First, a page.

Investigators probing why raw sewage is flowing into Lakewood’s Waughop Lake have found the source of the contamination: a cross connection between Pierce College’s sanitary sewer system and its storm sewer system that allows sewage overflows to reach the lake.
Brian Benedetti, a Pierce College spokesman, said Wednesday the college has hired a contractor to dig up and cap the connection. The college also is beginning to flush the storm sewer to prevent accumulated sewage in that pipe from flowing into the lake at Fort Steilacoom Park.
Pierce College had sent vacuum trucks to the lake Tuesday to remove floating sewage that had been discovered.
Contractors soon will begin replacing a 1971-vintage lift station with a new one with greater capacity and safeguards to prevent sewage from reaching the stormwater system. That lift station will route sewage from part of the campus into the sanitary sewer system.
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Mary Dodsworth of Lakewood Parks, Recreation and Community Services said the lake has suffered for years with intermittent contamination problems.
Waughop is a “kettle lake” formed by a retreating glacier. As such, the 33-acre lake has no outlet other than seepage into the water table through the lake bottom. The lake is fed by rain, by storm runoff from the campus and possibly from local springs.
The Tacoma-Pierce County Health Department this month issued a health advisory for the lake, warning residents and their pets not to swim, fish or contact the lake water.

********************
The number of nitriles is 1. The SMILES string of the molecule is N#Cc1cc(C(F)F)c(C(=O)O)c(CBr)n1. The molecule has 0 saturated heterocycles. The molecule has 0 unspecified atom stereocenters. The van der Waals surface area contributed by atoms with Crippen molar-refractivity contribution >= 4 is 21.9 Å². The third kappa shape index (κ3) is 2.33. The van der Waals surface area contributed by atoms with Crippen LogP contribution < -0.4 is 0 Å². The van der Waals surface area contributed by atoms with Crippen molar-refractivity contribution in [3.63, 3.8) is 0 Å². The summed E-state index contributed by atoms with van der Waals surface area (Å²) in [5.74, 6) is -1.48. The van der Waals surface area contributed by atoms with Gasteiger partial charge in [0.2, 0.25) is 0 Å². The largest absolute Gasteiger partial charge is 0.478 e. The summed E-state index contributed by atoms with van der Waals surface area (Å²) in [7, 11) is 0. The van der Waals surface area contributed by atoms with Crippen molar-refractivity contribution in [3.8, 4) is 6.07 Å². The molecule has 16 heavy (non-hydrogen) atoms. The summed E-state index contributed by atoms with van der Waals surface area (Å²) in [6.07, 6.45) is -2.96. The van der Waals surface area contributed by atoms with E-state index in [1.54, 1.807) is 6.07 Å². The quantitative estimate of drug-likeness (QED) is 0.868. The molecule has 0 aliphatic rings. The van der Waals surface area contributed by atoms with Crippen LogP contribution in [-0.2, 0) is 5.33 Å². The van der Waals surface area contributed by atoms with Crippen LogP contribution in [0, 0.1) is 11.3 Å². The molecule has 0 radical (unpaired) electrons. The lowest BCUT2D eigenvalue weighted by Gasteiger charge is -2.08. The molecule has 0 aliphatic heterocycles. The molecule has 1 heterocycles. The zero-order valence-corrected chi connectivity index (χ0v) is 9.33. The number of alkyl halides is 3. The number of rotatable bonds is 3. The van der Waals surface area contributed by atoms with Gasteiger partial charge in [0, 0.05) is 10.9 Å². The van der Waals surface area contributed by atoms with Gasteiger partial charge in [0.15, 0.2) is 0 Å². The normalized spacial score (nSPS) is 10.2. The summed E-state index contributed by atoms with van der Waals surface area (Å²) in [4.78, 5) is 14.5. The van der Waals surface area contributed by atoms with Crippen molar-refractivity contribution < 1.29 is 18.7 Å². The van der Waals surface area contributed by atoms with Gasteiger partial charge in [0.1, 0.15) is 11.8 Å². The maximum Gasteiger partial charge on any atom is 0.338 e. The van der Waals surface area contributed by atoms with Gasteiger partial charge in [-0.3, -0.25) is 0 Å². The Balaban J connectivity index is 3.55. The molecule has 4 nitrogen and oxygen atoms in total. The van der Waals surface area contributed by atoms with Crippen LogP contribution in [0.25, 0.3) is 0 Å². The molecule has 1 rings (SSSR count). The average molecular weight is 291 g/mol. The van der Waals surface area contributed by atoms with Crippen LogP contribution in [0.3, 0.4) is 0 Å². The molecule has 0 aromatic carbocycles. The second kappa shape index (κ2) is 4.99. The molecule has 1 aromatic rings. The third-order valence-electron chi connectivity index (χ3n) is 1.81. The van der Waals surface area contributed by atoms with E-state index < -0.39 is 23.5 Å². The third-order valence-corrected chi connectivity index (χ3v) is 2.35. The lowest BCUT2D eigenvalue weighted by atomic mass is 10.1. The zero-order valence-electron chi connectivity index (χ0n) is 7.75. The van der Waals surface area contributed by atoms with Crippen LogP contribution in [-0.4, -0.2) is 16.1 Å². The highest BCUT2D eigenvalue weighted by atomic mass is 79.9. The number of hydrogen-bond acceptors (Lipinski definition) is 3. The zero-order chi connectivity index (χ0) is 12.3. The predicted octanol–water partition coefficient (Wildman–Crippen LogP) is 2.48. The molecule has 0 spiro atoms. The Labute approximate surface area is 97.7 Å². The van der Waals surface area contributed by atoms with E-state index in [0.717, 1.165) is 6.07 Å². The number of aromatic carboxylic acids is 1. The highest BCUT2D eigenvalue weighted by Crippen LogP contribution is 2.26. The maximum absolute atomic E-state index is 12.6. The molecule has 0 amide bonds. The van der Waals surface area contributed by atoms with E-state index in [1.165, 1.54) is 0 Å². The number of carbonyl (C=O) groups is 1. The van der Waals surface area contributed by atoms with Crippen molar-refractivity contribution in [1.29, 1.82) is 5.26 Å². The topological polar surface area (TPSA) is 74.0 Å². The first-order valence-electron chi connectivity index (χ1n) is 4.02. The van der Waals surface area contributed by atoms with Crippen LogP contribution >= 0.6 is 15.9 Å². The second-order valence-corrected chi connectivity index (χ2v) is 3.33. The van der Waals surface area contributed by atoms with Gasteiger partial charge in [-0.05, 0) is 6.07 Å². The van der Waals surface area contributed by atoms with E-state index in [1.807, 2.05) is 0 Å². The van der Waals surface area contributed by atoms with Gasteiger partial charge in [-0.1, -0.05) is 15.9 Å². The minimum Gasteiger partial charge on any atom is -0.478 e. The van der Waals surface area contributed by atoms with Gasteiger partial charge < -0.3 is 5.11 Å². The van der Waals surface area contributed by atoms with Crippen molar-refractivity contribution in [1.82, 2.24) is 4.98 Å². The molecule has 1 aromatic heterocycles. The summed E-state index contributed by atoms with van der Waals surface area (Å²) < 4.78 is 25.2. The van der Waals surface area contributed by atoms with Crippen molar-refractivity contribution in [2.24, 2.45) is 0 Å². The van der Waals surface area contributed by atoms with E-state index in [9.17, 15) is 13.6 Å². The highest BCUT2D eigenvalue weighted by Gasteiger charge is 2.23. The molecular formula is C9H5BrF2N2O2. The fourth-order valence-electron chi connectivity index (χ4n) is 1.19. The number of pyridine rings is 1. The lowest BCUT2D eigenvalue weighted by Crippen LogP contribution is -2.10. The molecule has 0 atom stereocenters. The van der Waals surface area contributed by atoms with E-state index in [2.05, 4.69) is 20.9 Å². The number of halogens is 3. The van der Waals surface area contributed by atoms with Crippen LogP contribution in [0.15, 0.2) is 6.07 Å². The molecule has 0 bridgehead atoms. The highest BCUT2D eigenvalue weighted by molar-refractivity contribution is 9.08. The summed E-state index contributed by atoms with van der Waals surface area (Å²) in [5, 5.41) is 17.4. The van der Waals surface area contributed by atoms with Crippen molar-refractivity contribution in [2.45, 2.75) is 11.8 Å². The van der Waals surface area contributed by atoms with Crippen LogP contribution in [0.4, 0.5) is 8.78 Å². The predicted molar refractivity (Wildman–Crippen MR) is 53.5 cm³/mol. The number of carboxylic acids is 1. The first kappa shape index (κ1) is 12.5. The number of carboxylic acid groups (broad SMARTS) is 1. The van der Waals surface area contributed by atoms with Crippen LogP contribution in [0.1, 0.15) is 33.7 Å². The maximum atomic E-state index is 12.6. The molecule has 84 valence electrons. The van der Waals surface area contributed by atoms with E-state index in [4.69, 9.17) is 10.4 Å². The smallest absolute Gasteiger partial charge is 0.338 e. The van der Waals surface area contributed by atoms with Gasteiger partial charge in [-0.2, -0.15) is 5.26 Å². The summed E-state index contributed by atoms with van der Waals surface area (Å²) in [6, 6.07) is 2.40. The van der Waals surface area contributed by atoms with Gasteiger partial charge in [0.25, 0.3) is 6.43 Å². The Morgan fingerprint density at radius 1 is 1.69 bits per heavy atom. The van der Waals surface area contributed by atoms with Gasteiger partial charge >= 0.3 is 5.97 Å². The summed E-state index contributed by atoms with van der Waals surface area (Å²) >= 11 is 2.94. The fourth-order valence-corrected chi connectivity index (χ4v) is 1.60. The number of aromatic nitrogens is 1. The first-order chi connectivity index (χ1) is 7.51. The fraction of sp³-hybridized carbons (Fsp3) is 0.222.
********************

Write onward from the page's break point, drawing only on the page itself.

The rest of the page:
At first, researchers suspected the lake was being contaminated by nearby septic drain fields, leaking sewage pipes or by lawn chemicals. Studies showed those weren’t major factors in its problems.
The storm sewer drain from the campus was a suspect, but investigators couldn’t tie its outfall to the problem because contamination was intermittent. This week’s investigation discovered that during power outages or when the demand was greater than the station could handle, the waste apparently flowed into the stormwater system and then into the lake.
Benedetti said the sewage pump station was built 45 years ago, when the college opened.
“The pollution standards then probably weren’t as strict as they are now,” he said.
The lake had a history of contamination even before the college was built, Dodsworth said.
The park property and the lake once were part of the Western State Hospital campus. The mental health hospital operated a farm on the property for decades, until it was shut down in 1965. The farm included a slaughterhouse built partially over the lake, Dodsworth said.
“When they slaughtered the animals, steaks went in one bin, and the rest of the animal probably went in the lake,” she said.
A previous investigation found the lake bottom is covered with a thick layer of organic waste that produces nutrients that feed the algae growth and impedes the flow of lake water into the ground. The lake has been prone for years to developing growths of toxic blue-green algae, especially in warm weather. The algae is feed by nutrients introduced into the lake from runoff.
John Gillie: 253-597-8663